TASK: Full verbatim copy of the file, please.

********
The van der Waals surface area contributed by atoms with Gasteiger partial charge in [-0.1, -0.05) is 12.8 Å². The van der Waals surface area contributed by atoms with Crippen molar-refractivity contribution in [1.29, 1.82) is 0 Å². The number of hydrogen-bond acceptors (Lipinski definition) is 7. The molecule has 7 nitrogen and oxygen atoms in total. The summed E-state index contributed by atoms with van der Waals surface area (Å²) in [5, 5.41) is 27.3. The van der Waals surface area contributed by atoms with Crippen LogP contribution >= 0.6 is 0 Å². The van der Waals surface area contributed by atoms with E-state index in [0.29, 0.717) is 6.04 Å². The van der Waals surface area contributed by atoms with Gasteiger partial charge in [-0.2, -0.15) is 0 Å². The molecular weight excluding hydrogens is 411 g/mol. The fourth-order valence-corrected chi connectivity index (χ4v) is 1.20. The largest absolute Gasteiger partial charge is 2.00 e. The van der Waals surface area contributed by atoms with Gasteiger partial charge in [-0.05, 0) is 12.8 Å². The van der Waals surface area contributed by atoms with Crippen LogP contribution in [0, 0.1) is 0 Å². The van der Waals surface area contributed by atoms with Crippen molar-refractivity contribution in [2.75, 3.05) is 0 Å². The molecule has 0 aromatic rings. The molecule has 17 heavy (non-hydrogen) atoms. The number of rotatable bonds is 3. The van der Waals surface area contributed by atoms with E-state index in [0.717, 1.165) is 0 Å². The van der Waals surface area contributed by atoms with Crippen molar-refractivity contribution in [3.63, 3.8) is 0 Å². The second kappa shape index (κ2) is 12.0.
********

The van der Waals surface area contributed by atoms with Gasteiger partial charge in [-0.1, -0.05) is 12.8 Å². The van der Waals surface area contributed by atoms with Crippen molar-refractivity contribution in [1.29, 1.82) is 0 Å². The number of hydrogen-bond acceptors (Lipinski definition) is 7. The molecule has 7 nitrogen and oxygen atoms in total. The summed E-state index contributed by atoms with van der Waals surface area (Å²) in [5, 5.41) is 27.3. The van der Waals surface area contributed by atoms with Crippen LogP contribution >= 0.6 is 0 Å². The van der Waals surface area contributed by atoms with E-state index in [0.29, 0.717) is 6.04 Å². The van der Waals surface area contributed by atoms with Gasteiger partial charge in [-0.2, -0.15) is 0 Å². The molecular weight excluding hydrogens is 411 g/mol. The fourth-order valence-corrected chi connectivity index (χ4v) is 1.20. The largest absolute Gasteiger partial charge is 2.00 e. The van der Waals surface area contributed by atoms with Gasteiger partial charge in [-0.05, 0) is 12.8 Å². The van der Waals surface area contributed by atoms with Crippen LogP contribution in [0, 0.1) is 0 Å². The van der Waals surface area contributed by atoms with Crippen molar-refractivity contribution in [2.75, 3.05) is 0 Å². The molecule has 0 aromatic rings. The molecule has 17 heavy (non-hydrogen) atoms. The number of rotatable bonds is 3. The van der Waals surface area contributed by atoms with E-state index in [0.717, 1.165) is 0 Å². The van der Waals surface area contributed by atoms with Crippen molar-refractivity contribution in [3.63, 3.8) is 0 Å². The second kappa shape index (κ2) is 12.0.